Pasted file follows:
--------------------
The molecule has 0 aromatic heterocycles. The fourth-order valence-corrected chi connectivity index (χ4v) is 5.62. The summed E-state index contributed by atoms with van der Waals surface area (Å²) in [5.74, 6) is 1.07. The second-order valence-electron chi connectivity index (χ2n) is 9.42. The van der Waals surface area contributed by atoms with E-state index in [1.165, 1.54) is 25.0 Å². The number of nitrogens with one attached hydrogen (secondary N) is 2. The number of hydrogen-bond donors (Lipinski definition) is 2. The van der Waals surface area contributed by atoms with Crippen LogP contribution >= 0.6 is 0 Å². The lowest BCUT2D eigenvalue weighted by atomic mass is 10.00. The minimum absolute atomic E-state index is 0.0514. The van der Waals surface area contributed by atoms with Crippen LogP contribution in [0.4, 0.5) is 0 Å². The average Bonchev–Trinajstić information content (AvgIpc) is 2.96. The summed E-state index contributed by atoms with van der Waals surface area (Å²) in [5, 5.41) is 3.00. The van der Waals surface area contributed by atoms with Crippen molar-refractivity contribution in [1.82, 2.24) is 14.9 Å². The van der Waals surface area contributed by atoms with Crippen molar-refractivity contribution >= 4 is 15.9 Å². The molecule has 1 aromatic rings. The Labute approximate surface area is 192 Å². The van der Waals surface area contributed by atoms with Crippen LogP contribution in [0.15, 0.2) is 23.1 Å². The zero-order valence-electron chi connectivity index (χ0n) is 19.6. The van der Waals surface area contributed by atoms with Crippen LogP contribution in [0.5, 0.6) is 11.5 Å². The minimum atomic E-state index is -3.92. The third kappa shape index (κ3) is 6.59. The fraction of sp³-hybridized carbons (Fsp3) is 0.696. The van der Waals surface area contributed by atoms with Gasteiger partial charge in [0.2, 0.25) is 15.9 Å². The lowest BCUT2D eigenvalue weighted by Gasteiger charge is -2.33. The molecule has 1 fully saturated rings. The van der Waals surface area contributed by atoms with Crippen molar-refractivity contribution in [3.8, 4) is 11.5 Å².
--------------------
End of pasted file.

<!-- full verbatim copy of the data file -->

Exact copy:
The molecule has 0 aromatic heterocycles. The fourth-order valence-corrected chi connectivity index (χ4v) is 5.62. The summed E-state index contributed by atoms with van der Waals surface area (Å²) in [5.74, 6) is 1.07. The second-order valence-electron chi connectivity index (χ2n) is 9.42. The van der Waals surface area contributed by atoms with E-state index in [1.165, 1.54) is 25.0 Å². The number of nitrogens with one attached hydrogen (secondary N) is 2. The number of hydrogen-bond donors (Lipinski definition) is 2. The van der Waals surface area contributed by atoms with Crippen LogP contribution >= 0.6 is 0 Å². The lowest BCUT2D eigenvalue weighted by atomic mass is 10.00. The minimum absolute atomic E-state index is 0.0514. The van der Waals surface area contributed by atoms with Crippen LogP contribution in [0.4, 0.5) is 0 Å². The average Bonchev–Trinajstić information content (AvgIpc) is 2.96. The summed E-state index contributed by atoms with van der Waals surface area (Å²) in [5, 5.41) is 3.00. The van der Waals surface area contributed by atoms with Crippen molar-refractivity contribution in [1.82, 2.24) is 14.9 Å². The van der Waals surface area contributed by atoms with Crippen molar-refractivity contribution >= 4 is 15.9 Å². The molecule has 1 aromatic rings. The Labute approximate surface area is 192 Å². The van der Waals surface area contributed by atoms with Crippen LogP contribution in [0.15, 0.2) is 23.1 Å². The zero-order valence-electron chi connectivity index (χ0n) is 19.6. The van der Waals surface area contributed by atoms with Crippen LogP contribution in [0.5, 0.6) is 11.5 Å². The minimum atomic E-state index is -3.92. The third kappa shape index (κ3) is 6.59. The fraction of sp³-hybridized carbons (Fsp3) is 0.696. The van der Waals surface area contributed by atoms with Gasteiger partial charge in [0.2, 0.25) is 15.9 Å². The lowest BCUT2D eigenvalue weighted by Gasteiger charge is -2.33. The molecule has 1 fully saturated rings. The van der Waals surface area contributed by atoms with Crippen molar-refractivity contribution in [3.8, 4) is 11.5 Å².